The Chinese Room argument, devised by John Searle, is an argument against the possibility of true artificial intelligence. The argument centers on a thought experiment in which someone who knows only English sits alone in a room following English instructions for manipulating strings of Chinese characters, such that to those outside the room it appears as if someone in the room understands Chinese. The argument is intended to show that while suitably programmed computers may appear to converse in natural language, they are not capable of understanding language, even in principle. Searle argues that the thought experiment underscores the fact that computers merely use syntactic rules to manipulate symbol strings, but have no understanding of meaning or semantics. Searle’s argument is a direct challenge to proponents of Artificial Intelligence, and the argument also has broad implications for functionalist and computational theories of meaning and of mind. As a result, there have been many critical replies to the argument.
The ideal of morality has no more dangerous rival than the ideal of supreme strength, of a life of maximum vigor, which has also been called the ideal of aesthetic greatness. That life is in truth the ultimate attainment of the barbarian, and unfortunately in these days of civilization’s withering it has won a great many adherents. In pursuance of this ideal man becomes a hybrid thing, a brute-spirit, whose cruel mentality exerts a horrible spell upon weaklings.
I am no man, I am dynamite.
One thing is needful
One thing is needful.— To “give style” to one’s character—a great and rare art! It is practiced by those who survey all the strengths and weaknesses of their nature and then fit them into an artistic plan until every one of them appears as art and reason and even weaknesses delight the eye. Here a large mass of second nature has been added, there a piece of original nature has been removed:—both times through long practice and daily work at it. Here the ugly that could not be removed is concealed, there it has been reinterpreted and made sublime. Much that is vague and resisted shaping has been saved and exploited for distant views:—it is meant to beckon toward the far and immeasurable. In the end, when the work is finished, it becomes evident how the constraint of a single taste governed and formed everything large and small: whether this taste was good or bad is less important than one might suppose,—if only it was a single taste!—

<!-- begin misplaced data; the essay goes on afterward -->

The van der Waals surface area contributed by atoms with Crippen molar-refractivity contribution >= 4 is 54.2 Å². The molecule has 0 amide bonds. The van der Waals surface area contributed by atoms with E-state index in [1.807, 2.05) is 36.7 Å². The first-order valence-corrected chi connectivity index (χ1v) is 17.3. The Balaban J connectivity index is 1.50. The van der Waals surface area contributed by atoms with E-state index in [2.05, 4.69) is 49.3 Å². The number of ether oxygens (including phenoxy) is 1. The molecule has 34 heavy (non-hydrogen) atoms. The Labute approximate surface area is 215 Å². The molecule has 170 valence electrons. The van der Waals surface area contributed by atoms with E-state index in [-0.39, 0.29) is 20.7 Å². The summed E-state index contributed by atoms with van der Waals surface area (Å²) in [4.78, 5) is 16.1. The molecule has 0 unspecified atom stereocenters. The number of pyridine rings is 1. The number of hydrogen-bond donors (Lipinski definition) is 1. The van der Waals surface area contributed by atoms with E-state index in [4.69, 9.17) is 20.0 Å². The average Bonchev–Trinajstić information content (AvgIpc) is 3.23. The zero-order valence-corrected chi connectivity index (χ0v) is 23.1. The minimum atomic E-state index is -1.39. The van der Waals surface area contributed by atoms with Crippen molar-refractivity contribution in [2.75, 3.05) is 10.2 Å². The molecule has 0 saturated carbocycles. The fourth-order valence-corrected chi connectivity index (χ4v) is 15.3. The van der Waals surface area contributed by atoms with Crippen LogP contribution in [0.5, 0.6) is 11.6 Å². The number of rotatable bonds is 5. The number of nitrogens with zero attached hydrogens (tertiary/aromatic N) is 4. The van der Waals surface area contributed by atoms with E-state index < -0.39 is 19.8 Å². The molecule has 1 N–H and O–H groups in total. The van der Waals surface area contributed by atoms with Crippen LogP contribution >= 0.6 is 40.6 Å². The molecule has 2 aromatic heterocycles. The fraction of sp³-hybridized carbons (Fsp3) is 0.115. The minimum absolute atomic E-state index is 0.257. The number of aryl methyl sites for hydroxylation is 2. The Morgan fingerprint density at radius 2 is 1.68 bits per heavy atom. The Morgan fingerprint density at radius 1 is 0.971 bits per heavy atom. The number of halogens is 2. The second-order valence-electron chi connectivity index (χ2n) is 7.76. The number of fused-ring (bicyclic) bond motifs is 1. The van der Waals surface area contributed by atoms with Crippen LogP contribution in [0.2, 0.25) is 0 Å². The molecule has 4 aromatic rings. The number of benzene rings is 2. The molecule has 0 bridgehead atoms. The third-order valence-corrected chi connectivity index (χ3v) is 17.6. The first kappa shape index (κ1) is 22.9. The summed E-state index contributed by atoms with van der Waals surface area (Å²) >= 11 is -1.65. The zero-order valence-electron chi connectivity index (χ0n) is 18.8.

from Nietzsche’s The Gay Science (section 290, translated by Walter Kaufmann)
Lines On A Spotted Dove
Friday Poem: Lines On A Spotted Dove
The mud that makes a man
molds women into birds,
although we know avians
come from dinosaurs and
humans from a heavenly
jubilation of glad apples.
The spotted dove between
the flowerbed and a melody line
bobs on the grass and scans
in peace for pearl…
It is precisely by means of … modes of knowledge, in a realm beyond the world of the senses, where experience can yield neither guidance nor correction, that our reason carries on these enquiries which owing to their importance we consider to be far more excellent, and in their purpose far more lofty, than all that the understanding can learn in the field of appearances. Indeed we prefer to run every risk of error rather than desist from such urgent enquiries, on the ground of their dubious character, or from disdain and indifference. These unavoidable problems set by pure reason itself are God, freedom, and immortality. The science which, with all its preparations, is in its final intention directed solely to their solution is metaphysics; and its procedure is at first dogmatic, that is, it confidently sets itself to this task without any previous examination of the capacity or incapacity of reason for so great an undertaking.
Critique of Pure Reason - Immanuel Kant, 1781